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I read that George Washington wanted US Presidents to be regular citizens. That’s also why he chose only to serve two terms. While the framers of the Constitution debated what to call the President, titles such as “Your Highness” and other more elaborate titles used in Europe at the time surfaced. But, George Washington believed the simple “Mr. President” or “Madame President” was much more appropriate for the new country. Keep reading for US Presidential Homes & Museums.
Despite that informality, Americans (myself included) are obsessed with presidential sites.
I want to present to you, my faithful readers, my take on US Presidential Homes & Museums. While I have not yet visited all these locations, I took most of the photos below (except where noted in the caption) and will expand on the details as I see more of them. I hope you enjoy this as much as I did on the journeys. Here’s a link to an earlier post about Mount Vernon.
Did you know that blogs are typically reader supported? So, buy me a hot chocolate! Or not!.
John Adams became the second US President in 1797 upon completing George Washington’s second term. And I placed the house picture above. Still, I may replace it with Mount Vernon when I find a good image of it! Of course, I could find hundreds of them, but I want the image to be one I’ve taken. (However, I have included a few royalty-free photos where I didn’t have a picture and am unlikely to get back that way.)
- George Washington – 1789 to 1797
- John Adams – 1797 to 1801
- Thomas Jefferson – 1801 to 1809
- James Madison – 1809 to 1817
- James Monroe – 1817 to 1825
- John Quincy Adams – 1825 to 1829
- Andrew Jackson – 1829 to 1837
- Martin Van Buren – 1837 to 1841
- William Henry Harrison – 1841 to 1841
- John Tyler – 1841 to 1845
- James K. Polk – 1845 to 1849
- Zachary Taylor – 1849 to 1850
- Millard Fillmore – 1850 to 1853
- Franklin Pierce – 1853 to 1857
- James Buchanan – 1857 to 1861
- Abraham Lincoln – 1861 to 1865
- Andrew Johnson – 1865 to 1869
- Ulysses S. Grant – 1869 to 1877
- Rutherford B. Hayes – 1877 to 1881
- James A. Garfield – 1881 to 1881
- Chester A. Arthur – 1881 to 1885
- Grover Cleveland – 1885 to 1889 & 1893 to 1897
- Benjamin Harrison – 1889-1893
- William McKinley – 1897 to 1901
- Theodore Roosevelt – 1901 to 1909
- William H. Taft – 1909 to 1913
- Woodrow Wilson – 1913 to 1921
- Warren G. Harding – 1921 to 1923
- Calvin Coolidge – 1923 to 1929
- Herbert C. Hoover – 1929 to 1933
- Franklin D. Roosevelt – 1933 to 1945
- Harry S. Truman – 1945 to 1953
- Dwight D. Eisenhower – 1953 to 1961
- John F. Kennedy – 1961 to 1963
- Lyndon B. Johnson – 1963 to 1969
- Richard M. Nixon – 1969 to 1974
- Gerald R. Ford – 1974 to 1977
- James Earl Carter – 1977 to 1981
- Ronald Reagan – 1981 to 1989
- George H. W. Bush – 1989 to 1993
- William J. Clinton – 1993 to 2001 – Continuing the US Presidential Homes & Museums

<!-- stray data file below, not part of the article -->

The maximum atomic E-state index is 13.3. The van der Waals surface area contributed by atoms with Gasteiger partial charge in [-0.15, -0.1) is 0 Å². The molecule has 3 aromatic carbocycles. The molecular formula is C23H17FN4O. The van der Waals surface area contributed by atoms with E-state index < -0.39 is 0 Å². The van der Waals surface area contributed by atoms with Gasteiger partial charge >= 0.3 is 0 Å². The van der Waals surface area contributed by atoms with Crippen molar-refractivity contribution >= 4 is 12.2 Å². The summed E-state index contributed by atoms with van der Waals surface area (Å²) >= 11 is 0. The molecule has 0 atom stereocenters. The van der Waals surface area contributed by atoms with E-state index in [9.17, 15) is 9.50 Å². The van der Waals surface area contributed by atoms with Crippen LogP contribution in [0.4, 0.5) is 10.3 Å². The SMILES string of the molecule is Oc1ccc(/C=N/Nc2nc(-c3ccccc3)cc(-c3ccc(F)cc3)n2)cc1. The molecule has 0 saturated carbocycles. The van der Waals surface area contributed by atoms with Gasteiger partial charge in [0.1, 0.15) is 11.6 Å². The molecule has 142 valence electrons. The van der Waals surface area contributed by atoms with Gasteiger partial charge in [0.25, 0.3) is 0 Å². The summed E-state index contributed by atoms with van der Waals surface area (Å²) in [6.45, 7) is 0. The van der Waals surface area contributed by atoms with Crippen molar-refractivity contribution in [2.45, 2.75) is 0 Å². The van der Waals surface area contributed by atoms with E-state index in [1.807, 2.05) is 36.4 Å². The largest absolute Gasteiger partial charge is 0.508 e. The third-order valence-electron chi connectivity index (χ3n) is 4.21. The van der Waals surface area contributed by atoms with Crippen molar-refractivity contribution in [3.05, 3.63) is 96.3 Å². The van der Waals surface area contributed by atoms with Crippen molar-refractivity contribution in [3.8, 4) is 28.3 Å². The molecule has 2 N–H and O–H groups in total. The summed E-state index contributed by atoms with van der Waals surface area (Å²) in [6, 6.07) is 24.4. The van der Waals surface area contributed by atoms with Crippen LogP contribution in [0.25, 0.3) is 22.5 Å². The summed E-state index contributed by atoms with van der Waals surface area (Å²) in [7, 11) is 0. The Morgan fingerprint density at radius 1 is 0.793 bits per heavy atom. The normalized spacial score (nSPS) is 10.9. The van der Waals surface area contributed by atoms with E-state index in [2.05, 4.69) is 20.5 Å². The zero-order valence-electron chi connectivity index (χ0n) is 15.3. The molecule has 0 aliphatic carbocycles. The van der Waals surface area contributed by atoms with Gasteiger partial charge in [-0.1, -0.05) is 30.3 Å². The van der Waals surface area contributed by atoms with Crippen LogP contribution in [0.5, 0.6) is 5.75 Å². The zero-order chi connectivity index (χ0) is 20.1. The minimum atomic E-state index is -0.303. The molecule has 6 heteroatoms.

- George W. Bush – 2001 to 2009
- Barack H. Obama – 2009 to 2017
- Donald J. Trump – 2017 to 2021
- Joseph R. Biden, Jr. – 2021 to Present
- “Not So” Classic Rock Recollection
Eighteen Century – US Presidential Homes & Museums
George Washington – 1789 to 1797
I’ll publish a Mount Vernon post later. I didn’t visit here on my recent trip; my only pictures are from the 1980s!
Georgia Washington held an almost God-like status during his later years. Many portraits portraying him give that impression. He was unanimously elected President in 1789. Washington received all 69 electoral votes available at the time. He remains the only Independent candidate to be elected US President.
John Adams – 1797 to 1801
And John & Dolly Madison’s retirement home. They moved here when his presidency ended. It’s still in Quincy, MA. The National Park Service staffs and maintains the properties. Both this property and the two homes.
During Adams’s bid for reelection, politics entered the process. Even some in his party rejected his ideas. Therefore, he became the first president to lose a reelection bid! Of course!
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Pre-Civil War – US Presidential Homes & Museums
Thomas Jefferson – 1801 to 1809
Thomas Jefferson owned and lived in Monticello from 1770. The property remained his until he died in 1826. Of course, interruptions occurred when he attended the business of the US government. The foggy day contributed to a view not often seen when visiting. And definitely not portrayed!
Overall, as great as it’s portrayed. And the maintenance today is excellent as well. Here’s a link to the post.
James Madison – 1809 to 1817
And James Madison inherited Montpelier in 1801 upon his father’s death. His mother continued to live in the home until her death. She retained separate quarters. Obviously, Madison spent much of his time in Washington, DC. He became Jefferson’s Secretary of State and succeeded him as President when Jefferson’s terms ended. Here’s a link to the post.
James Monroe – 1817 to 1825
And, James Monroe followed James Madison into the Presidency. He lived in Virginia as well. His home in Fredericksburg continues to be a museum and memorial to his life. In today’s world, it’s about an hour’s drive into DC. In Monroe’s time, an all-day trip! Here’s the link to the post.